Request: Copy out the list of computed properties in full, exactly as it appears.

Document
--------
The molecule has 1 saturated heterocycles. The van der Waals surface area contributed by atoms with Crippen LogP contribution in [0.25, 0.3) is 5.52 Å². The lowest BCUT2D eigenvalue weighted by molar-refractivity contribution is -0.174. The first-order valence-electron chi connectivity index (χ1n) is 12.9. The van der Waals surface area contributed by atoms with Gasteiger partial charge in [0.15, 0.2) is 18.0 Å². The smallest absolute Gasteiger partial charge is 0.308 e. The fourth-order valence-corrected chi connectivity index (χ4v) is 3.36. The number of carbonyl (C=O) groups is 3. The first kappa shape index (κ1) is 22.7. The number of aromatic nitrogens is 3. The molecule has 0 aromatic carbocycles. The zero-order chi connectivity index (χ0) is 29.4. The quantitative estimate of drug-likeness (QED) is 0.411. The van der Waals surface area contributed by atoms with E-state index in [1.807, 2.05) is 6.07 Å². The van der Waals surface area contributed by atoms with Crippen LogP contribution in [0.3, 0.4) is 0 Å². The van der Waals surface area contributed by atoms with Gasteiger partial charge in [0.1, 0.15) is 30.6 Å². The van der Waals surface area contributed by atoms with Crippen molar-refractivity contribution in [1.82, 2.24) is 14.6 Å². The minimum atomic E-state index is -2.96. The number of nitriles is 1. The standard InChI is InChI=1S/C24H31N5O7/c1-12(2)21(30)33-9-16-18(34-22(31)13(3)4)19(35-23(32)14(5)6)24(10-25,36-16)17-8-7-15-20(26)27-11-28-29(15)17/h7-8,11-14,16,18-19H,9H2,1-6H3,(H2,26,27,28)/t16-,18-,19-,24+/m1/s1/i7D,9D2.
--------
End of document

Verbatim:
The molecule has 1 saturated heterocycles. The van der Waals surface area contributed by atoms with Crippen LogP contribution in [0.25, 0.3) is 5.52 Å². The lowest BCUT2D eigenvalue weighted by molar-refractivity contribution is -0.174. The first-order valence-electron chi connectivity index (χ1n) is 12.9. The van der Waals surface area contributed by atoms with Gasteiger partial charge in [0.15, 0.2) is 18.0 Å². The smallest absolute Gasteiger partial charge is 0.308 e. The fourth-order valence-corrected chi connectivity index (χ4v) is 3.36. The number of carbonyl (C=O) groups is 3. The first kappa shape index (κ1) is 22.7. The number of aromatic nitrogens is 3. The molecule has 0 aromatic carbocycles. The zero-order chi connectivity index (χ0) is 29.4. The quantitative estimate of drug-likeness (QED) is 0.411. The van der Waals surface area contributed by atoms with E-state index in [1.807, 2.05) is 6.07 Å². The van der Waals surface area contributed by atoms with Crippen LogP contribution in [0.3, 0.4) is 0 Å². The van der Waals surface area contributed by atoms with Gasteiger partial charge in [0.1, 0.15) is 30.6 Å². The van der Waals surface area contributed by atoms with Crippen molar-refractivity contribution in [1.82, 2.24) is 14.6 Å². The minimum atomic E-state index is -2.96. The number of nitriles is 1. The standard InChI is InChI=1S/C24H31N5O7/c1-12(2)21(30)33-9-16-18(34-22(31)13(3)4)19(35-23(32)14(5)6)24(10-25,36-16)17-8-7-15-20(26)27-11-28-29(15)17/h7-8,11-14,16,18-19H,9H2,1-6H3,(H2,26,27,28)/t16-,18-,19-,24+/m1/s1/i7D,9D2.